SYDNEY, N.S. -- With major junior hockey about to drop the puck on another season in two weeks, some long-time season ticket holders are being shut out.

Brent Desveaux has been a season ticket holder with the Cape Breton Eagles for 17 years.

He has spent more than $11,000 on tickets, but this year there's no guarantee he will have a seat.

"That's my form of entertainment," Desveaux says. "That's what I do. I go to work and then come home and watch hockey. For me it would be very depressing, I guess."

Inside Centre 200, it will look much different this year.

There are zones and bubbles fans will have to stay in, which makes it very difficult to accommodate a single season seat.

President Gerard Shaw says putting a plan together has been a nightmare.

"Last year, we were having the conversation asking people to come to our building, come and see our product," Shaw says. "And this year, I'm telling people 'I might not have a seat for you.' So, I get their frustration."

Shaw says his goal is to get as many fans in the building as possible, but physical distancing is complicating that plan.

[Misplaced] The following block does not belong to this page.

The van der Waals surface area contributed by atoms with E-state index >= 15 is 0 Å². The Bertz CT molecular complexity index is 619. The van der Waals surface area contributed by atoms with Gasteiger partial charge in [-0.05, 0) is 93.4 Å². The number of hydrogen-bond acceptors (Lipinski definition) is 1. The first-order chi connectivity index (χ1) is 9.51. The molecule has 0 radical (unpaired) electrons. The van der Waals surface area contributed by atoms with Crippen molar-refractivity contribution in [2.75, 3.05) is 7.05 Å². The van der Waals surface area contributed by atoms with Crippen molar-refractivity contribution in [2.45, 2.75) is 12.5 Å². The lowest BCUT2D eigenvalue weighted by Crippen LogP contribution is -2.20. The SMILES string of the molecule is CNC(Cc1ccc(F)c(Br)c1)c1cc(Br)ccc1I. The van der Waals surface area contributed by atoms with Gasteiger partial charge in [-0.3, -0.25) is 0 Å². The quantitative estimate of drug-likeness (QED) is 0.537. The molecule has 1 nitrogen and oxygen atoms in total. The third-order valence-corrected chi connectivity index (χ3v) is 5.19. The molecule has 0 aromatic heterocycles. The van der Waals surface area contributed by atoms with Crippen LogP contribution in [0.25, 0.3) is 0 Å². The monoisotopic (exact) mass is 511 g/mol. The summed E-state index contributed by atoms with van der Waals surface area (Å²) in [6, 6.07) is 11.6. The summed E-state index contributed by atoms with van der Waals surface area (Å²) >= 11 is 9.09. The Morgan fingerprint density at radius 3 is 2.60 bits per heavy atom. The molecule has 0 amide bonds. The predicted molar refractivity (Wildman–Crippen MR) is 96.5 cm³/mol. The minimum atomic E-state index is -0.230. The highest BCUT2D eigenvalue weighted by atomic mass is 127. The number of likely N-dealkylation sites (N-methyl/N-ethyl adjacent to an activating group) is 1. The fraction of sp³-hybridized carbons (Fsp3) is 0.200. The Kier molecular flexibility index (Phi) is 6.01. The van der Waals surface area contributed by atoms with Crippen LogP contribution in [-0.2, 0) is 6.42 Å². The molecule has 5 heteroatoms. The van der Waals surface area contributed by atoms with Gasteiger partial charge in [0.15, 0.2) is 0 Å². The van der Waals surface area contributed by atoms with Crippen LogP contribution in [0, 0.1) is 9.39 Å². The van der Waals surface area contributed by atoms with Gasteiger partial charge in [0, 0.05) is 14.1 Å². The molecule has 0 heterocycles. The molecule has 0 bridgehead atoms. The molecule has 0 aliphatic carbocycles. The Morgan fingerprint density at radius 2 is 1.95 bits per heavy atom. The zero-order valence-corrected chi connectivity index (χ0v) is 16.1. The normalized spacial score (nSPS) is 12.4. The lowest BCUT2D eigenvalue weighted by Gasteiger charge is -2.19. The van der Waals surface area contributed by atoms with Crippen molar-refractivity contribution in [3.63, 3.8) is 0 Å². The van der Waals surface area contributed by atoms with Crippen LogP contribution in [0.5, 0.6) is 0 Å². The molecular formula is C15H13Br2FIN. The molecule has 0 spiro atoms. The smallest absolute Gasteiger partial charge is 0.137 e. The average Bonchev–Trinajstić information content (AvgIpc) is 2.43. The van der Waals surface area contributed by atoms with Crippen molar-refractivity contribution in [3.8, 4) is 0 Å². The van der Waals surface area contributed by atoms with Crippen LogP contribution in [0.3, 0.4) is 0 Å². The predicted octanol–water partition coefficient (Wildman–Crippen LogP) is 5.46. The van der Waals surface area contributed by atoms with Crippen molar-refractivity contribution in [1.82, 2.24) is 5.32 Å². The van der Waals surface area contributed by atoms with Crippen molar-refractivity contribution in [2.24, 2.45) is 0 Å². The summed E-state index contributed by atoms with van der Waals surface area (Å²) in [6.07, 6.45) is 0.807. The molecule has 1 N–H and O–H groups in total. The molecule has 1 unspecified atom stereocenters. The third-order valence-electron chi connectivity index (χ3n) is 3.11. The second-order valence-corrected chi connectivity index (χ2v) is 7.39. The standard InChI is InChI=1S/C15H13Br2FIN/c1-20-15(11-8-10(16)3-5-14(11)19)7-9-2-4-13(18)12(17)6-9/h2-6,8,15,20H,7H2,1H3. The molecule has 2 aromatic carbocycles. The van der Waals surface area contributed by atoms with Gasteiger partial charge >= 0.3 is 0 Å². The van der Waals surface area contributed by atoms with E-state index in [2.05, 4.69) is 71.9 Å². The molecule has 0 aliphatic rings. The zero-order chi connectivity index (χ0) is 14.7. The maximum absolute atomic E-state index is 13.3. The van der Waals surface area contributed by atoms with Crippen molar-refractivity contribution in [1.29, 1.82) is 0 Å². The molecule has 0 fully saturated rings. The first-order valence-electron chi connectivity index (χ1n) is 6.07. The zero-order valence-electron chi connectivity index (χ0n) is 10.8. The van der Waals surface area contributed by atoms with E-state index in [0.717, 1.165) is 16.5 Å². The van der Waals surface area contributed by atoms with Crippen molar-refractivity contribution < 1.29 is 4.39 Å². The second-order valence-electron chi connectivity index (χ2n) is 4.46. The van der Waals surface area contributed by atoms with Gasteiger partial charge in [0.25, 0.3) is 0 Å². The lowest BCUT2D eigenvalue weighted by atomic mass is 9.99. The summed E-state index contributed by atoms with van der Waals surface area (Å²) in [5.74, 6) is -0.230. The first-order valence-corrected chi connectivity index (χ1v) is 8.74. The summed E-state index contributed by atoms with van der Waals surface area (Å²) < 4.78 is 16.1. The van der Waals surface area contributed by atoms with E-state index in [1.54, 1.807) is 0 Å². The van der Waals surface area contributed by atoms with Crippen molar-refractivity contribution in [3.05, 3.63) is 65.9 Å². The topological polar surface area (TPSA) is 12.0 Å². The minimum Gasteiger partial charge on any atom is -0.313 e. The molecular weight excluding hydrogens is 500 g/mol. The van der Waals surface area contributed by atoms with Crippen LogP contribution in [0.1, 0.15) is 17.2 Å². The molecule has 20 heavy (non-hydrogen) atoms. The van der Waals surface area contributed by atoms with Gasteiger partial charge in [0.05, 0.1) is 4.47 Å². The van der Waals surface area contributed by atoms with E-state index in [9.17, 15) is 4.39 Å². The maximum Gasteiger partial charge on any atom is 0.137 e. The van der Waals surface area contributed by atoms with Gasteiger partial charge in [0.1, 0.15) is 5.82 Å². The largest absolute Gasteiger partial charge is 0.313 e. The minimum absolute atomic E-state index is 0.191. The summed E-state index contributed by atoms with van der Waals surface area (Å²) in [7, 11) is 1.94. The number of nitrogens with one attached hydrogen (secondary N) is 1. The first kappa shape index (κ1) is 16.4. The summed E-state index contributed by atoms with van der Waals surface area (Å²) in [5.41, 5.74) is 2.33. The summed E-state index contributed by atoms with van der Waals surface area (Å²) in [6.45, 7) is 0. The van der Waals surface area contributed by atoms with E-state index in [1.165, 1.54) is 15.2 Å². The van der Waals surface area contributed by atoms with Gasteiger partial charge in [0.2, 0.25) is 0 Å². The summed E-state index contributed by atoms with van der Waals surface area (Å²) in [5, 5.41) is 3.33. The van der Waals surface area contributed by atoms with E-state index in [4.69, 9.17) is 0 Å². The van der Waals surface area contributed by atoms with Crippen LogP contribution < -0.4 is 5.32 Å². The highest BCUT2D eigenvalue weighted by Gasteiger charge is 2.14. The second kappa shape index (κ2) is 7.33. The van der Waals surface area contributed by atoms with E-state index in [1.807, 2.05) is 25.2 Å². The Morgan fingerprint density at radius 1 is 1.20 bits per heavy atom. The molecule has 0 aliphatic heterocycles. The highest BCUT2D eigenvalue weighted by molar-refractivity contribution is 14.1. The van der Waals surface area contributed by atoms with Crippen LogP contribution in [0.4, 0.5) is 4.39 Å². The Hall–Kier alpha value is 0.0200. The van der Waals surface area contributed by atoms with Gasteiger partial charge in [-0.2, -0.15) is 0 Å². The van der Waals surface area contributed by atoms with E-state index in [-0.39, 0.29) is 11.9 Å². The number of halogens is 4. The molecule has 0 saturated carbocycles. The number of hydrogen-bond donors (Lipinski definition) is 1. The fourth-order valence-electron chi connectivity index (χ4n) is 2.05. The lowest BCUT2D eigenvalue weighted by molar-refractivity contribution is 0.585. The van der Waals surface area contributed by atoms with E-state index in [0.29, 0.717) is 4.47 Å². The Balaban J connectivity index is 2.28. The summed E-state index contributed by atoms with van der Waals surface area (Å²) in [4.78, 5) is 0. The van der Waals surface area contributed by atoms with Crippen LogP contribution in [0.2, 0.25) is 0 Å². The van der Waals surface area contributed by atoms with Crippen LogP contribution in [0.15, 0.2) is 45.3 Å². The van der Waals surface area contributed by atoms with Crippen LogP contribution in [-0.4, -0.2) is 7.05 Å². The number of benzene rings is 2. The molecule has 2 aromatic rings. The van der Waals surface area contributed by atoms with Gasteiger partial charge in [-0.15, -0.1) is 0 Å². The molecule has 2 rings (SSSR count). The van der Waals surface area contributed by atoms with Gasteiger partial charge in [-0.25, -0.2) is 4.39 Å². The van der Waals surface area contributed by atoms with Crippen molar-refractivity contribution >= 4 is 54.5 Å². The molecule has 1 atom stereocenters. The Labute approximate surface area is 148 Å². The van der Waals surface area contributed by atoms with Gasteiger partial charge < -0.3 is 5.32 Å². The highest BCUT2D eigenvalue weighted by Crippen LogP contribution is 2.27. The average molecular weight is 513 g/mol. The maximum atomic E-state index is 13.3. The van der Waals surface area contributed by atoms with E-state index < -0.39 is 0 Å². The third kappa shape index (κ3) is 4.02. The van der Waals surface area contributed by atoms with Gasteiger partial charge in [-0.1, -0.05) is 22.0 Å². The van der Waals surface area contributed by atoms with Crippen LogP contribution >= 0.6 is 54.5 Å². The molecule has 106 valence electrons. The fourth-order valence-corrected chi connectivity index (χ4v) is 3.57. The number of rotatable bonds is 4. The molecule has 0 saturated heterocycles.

"We are trying to devise a plan that gets the maximum people in the building, including those people with single seats and double seats," Shaw said. "But we really have to maximize the seating capacity of the building in order to cut our losses to at least a minimal."

For people who come to the games at Centre 200, it's as much for hockey as it is for the social aspect, something COVID-19 has also taken away. Shaw says, so far, 900 tickets have been sold.

"We need to figure out a way to get hockey back, try to make this work," Shaw said. "And if we're all comfortable with it, and Dr. Strang is comfortable with it, maybe we can open up a little more as the season goes on."

For Desveaux, he says he's hoping to form his own bubble family, so he can once again enjoy the game he loves.

"Bottom line is get yourself in a bubble," Desveaux said. "Groups of five, 10, or 20, and there's a better chance you will get in."

The Eagles' final two exhibition games will be open to the public, providing a first look at what major junior hockey will look like for fans in the middle of a pandemic.

The regular season starts Friday, Oct. 2.